ALLEGHENY COUNTY, Pa. — Trauma impacts people differently, especially when you are talking about children.
So, what do you do when a child is in need during school?
Cierra Guest found there weren’t a lot of options for her after the death of her sister.
Inside Woodland Hills High School, on the second floor, lies a safe space.
“When I was sitting in here, I could feel the calmness, I could feel just both of them in here their creativity,” said Barbie Sampson, who lost her daughter Jasmine to gun violence.
Sampson has felt immeasurable pain. Losing her oldest daughter Jasmine to gun violence didn’t just rock her world, but her other daughter’s as well.
“I lost my sister in 2021. I dropped out of school the rest of the year. Came back in August, tried to get my education as an upcoming junior. I had a mental breakdown, and I was kind of lost,” said Guest, the creator of the Resilience Room.
Unwilling to give up on herself, Guest sought an escape by creating a space for students just like her.
“She could see that when she was triggered in school, there was no one or anything to help her be resilient to finish her day,” said Cathy Welsh, who lost her son to gun violence.
Each element and each color were hand-picked and designed by Guest with tranquility in mind. The Resilience Room is open to anyone at any point in the school day.
“These seven stations were intentionally chosen to, within seven to twelve minutes, work with the right side of the brain to take fear away, anxiety away, depression... to really put your mind in a better space, so that you can finish your day strong,” said Welsh.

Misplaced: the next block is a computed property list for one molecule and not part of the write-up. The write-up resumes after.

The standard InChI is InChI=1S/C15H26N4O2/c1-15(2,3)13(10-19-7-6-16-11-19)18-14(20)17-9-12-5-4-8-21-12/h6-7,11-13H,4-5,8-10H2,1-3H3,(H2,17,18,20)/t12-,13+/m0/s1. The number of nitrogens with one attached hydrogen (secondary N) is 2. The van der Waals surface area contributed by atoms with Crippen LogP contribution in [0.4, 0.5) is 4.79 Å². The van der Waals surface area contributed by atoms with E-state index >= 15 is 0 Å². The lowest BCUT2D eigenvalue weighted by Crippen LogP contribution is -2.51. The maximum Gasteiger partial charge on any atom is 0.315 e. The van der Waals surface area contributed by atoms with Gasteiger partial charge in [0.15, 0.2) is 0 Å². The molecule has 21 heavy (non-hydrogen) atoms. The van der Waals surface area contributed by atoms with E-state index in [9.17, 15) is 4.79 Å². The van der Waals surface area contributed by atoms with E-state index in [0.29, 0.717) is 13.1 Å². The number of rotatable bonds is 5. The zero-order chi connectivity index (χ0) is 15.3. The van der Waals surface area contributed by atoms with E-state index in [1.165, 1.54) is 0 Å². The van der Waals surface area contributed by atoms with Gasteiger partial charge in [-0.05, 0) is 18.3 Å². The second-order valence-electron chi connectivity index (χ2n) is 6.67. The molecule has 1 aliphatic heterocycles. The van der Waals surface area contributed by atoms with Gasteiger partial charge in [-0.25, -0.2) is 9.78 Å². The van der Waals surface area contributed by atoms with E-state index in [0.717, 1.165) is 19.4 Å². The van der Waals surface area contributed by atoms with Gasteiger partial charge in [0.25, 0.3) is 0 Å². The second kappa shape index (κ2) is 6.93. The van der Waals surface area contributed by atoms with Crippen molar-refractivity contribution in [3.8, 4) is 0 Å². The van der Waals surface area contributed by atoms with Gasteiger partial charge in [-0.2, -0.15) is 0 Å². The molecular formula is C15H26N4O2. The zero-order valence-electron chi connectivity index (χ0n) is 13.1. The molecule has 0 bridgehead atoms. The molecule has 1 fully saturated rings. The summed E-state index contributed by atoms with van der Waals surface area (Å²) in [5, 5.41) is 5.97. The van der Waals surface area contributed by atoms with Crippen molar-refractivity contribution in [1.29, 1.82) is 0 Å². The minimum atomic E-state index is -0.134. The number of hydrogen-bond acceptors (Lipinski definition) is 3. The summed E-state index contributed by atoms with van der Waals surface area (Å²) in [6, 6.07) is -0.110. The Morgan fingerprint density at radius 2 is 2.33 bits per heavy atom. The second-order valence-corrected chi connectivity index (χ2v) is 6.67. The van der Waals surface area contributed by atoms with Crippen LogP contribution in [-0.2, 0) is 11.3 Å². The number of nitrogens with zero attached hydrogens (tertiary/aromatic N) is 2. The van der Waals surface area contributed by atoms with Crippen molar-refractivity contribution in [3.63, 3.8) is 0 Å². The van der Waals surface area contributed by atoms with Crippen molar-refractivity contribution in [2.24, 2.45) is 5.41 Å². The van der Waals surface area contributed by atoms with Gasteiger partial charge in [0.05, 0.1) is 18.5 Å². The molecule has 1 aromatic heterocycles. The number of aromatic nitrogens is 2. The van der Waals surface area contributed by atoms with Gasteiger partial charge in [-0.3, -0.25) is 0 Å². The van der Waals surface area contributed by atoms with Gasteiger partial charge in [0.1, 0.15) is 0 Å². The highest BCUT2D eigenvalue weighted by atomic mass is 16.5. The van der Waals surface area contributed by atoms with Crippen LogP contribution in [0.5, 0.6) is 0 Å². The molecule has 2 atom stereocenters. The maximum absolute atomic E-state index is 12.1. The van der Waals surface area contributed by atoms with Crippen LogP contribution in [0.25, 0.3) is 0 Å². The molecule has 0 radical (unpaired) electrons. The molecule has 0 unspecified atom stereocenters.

And it appears to be working, with 150 students visiting the room in just one semester. The district is now expanding the project with a second room at the junior high.
“I lived it, my children lived it and it’s true. They need it. This should be in every high school in the Mon Valley region I feel, because we are all experiencing these things,” Welsh said.
Starting this year there will be an onsite clinic focusing on mental health support with counselors thanks to a grant partnership for the next five years with Carlow University.
“The beautiful thing about that is if this room isn’t enough for them, then there will be professionals to see that and be that bridge to even more support outside of school,” Welsh said.
In a district with 116 families impacted by gun violence, walking in this space shows you that you aren’t alone.
“It makes me proud knowing that my daughter changed lives of some students that needed help,” Sampson said.
With tears in her eyes, Sampson beamed with pride knowing both of her daughters will continue to impact future generations to come.
“I’m proud to say I did this in honor of her and it gives something for her to forever live on,” Guest said.
While Guest closes the door on her high school career, she passes the room and newfound strength on to her younger brother.
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